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War Surgery and Medicine

Incidence and the Use of Prophylactic Facilities During 1942

Incidence and the Use of Prophylactic Facilities During 1942

In his review of medical work in VD Section Maadi Camp Hospital and 101 NZ VDTC for the year ended 31 December 1942, Captain Fox set out the classification of the 583 inpatients as follows: Gonorrhoea, 144; soft sore, 177; syphilis, 51; other diseases, 106; urethritis (non-venereal), 105. The average daily bed state was 44.

There were 155 cases which received outpatient treatment only. The monthly average for New Zealand outpatient treatments at 101 page 601 NZ VDTC was 488, or a daily average of 18.44 (Sundays excluded). Of the total of 738 cases reviewed it was found that 28.99 per cent admitted having had previous venereal disease, that 47.78 per cent had used PA Centre facilities, and that 24.71 per cent stated that they had alcohol before exposure to infection.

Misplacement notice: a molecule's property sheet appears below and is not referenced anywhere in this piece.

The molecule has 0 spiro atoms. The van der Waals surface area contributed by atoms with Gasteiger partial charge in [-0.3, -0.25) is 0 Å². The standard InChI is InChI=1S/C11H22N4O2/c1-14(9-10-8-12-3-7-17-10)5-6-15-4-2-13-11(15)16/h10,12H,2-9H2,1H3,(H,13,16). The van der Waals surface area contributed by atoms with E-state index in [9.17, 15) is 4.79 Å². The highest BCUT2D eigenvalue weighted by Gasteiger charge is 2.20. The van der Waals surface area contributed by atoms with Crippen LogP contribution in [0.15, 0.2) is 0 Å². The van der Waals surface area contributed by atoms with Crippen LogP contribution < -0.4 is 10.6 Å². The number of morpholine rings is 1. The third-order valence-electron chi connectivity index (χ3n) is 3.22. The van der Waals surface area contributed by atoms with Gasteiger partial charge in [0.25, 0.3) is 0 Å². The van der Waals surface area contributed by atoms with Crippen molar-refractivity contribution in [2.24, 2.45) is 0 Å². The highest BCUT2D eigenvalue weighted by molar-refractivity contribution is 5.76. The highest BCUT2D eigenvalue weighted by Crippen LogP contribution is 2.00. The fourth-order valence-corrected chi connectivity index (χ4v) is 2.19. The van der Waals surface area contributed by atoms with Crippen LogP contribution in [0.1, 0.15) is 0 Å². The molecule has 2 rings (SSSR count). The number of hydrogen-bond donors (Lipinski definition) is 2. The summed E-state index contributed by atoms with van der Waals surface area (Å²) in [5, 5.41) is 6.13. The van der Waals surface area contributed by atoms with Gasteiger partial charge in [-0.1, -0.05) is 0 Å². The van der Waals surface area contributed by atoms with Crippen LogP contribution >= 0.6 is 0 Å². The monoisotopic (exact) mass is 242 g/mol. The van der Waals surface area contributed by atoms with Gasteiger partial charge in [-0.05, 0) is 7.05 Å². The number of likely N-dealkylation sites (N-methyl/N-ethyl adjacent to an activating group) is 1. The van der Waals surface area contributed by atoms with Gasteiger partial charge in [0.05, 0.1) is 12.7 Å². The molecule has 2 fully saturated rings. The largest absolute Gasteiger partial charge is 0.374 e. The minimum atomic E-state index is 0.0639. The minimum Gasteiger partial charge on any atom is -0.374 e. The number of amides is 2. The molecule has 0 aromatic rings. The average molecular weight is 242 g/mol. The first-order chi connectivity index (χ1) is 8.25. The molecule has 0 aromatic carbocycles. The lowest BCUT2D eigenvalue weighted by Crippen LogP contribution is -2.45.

The figures showed that the precautions taken to avoid venereal disease were far from satisfactory. In an analysis taken over a nine-months period in 1940–41 at Maadi Camp Hospital the percentage using the PA Centre facilities was 87 per cent. (In November 1941 DGMS Army HQ NZ observed that there was ‘a deplorable failure to use PA facilities in New Zealand.’)